What do you do to complete these hamfest bargains? 3D printing for the win!
Posts Tagged ‘freq’n magic’
“One man’s signal is another man’s noise,” began Dr. Kudeki as he derived incoherent scatter radar theory from Nyquist’s noise theorem in ECE458. I think of that statement often, whether it be QRM on the ham bands or sifting through the pocket litter of web users looking for their consumption preferences.
This morning, I admired just such an example of signal and noise while watching the NOAA Doppler weather radar. Undesired targets of a radar that return echoes are termed “clutter” in the radar parlance and one simplistic way of eliminating clutter, especially when you expect the desired scatterers (“targets”) to move, is to assume that all of the stationary returns are clutter. In the weather radar, we get clutter from all sorts of stationary things like trees, hills, and buildings. Of course, what causes the clutter to move?
You see, it was one of those humid August mornings when a ham’s mind wanders to…tropospheric ducting. Yes, indeed the clutter returns were moving, intensifying before and after sunrise. I was fixated on this and watched the loop over and over again before noticing an even more interesting bit of clutter!
Beginning at 0958 UT on 4 August 2014, there is a small ring forming out over the Elk River area. The ring, which is indicated by the downward-pointing vertical arrows, expanded over the next >40 minutes. I was puzzled and watched the loop over and over. I considered and discarded a number of theories before resorting to Google. Apparently, it’s very likely a flock of birds. Sure enough, the epicenter of the ring is Elk Neck State Park. Fascinating.
The slanted arrows in the figure above indicates the ground clutter that I was originally noticing as a signature of tropo ducting, obviously now of secondary interest in this sequence of images!
Epilogue: I sent these frames to my father, who is an avid observer of the natural world. He passed them along to two friends back home who are birders. At press time, one reported that he had learned of these “bird circles” from Greg Miller, another birder from the area who got famous as one of the subjects of the book (and movie of the same title) The Big Year. I haven’t read/seen it, but I guess they went to Adak, which has a special place in my heart. Anyhow, it’s a funny small and interesting world in which we live.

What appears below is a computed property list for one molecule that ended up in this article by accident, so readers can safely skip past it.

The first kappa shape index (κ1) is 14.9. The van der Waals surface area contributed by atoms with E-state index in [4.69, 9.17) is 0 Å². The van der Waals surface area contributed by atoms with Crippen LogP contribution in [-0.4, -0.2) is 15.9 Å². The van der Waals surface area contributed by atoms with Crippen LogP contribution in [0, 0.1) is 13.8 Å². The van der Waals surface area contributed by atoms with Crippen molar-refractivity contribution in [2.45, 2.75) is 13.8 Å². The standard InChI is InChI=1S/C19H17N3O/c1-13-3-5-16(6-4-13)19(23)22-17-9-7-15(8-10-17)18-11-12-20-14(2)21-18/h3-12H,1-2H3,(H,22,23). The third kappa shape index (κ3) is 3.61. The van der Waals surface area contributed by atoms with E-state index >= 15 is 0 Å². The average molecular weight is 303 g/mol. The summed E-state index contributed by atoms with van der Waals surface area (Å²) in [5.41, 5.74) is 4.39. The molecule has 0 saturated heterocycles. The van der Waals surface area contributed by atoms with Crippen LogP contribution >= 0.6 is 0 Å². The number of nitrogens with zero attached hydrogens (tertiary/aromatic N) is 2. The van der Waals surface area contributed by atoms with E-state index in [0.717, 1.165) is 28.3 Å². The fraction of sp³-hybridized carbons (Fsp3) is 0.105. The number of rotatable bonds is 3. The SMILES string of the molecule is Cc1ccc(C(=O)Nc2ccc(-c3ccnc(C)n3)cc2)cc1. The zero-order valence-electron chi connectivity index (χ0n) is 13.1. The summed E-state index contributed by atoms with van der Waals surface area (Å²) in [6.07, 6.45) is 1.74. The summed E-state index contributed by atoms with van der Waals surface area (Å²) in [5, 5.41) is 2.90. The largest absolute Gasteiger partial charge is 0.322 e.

The November 2011 issue of QST contains an Op-Ed that really left me shaking my head more than normal. The author bemoans the complexity and feature sets of newer handheld radios and pines for the days of his IC-02AT. He goes on at length about the “unnecessary” receive capabilities (NOAA weather broadcasts, AM/FM radio, etc) and how he has to search for the manual every time he wants to program a repeater offset.
Well, as someone who recently upgraded from a radio just slightly newer than the IC-02AT to a “modern” HT, he’s wrong on nearly every account (except the micro-/mini-USB port, which I would wholeheartedly support for charging purposes).
- Eliminate extraneous features. Too bad we all have different definitions of this. I think scanning is a worthless feature, but like NOAA/NWS weather broadcasts. In fact, my wife is delighted that we now have a battery-powered AM/FM+NOAA/NWS radio again that I will always be able to find and will guarantee that it works. Did you hear that, guys? My non-ham wife actually likes my HT and uses it to listen to FM radio!
- Eliminate multilevel menu trees. I’m just dying to replace my cell-phone-sized VX-3r with a knob-covered brick. I’m sure you are too. It’ll look great in my shirt pocket.
- Eliminate the proprietary programming cables. Maybe I’m not a typical ham, but I only have about ten memory channels programmed into my VHF/UHF FM radios and they took about 10 minutes to program through the front panel (my bad, menus). The mini-/micro-USB port is a good idea for charging, though.
- Allow for a battery pack that uses disposable batteries. Last time I checked, most radios have this option. Did I miss something?
- Create an inter-vendor standard for user interface. What if they standardize on Icom?!?! The last Icom VHF/UHF FM radio I used received a “grade of S, for ‘stupid'” from its owner. That was in 1993. All of the Japanese manufacturers will be put out of business by the factory owned by the Chinese military that produces their products before this happens.
He should buy another IC-02AT if he liked them so much. I bet for a Jackson or two, you could have a nice one…complete with the 6x AA battery holder. Heck, buy two or three for spare parts. I think I have the Service Manual around here somewhere if I didn’t already sell it.
On a more serious note, there are lots of no-frills radios available out there, even brand new ones with factory warranties. Until recently, at least, the money in VHF FM radios was in two-way, government, and public safety, not amateur. There are a lot of amateur rigs at the “low end” of the market that share a lot in common with their commercial counterparts. And, of course, you can always buy used Motorola gear on eBay if you desire ultimate performance and ruggedness.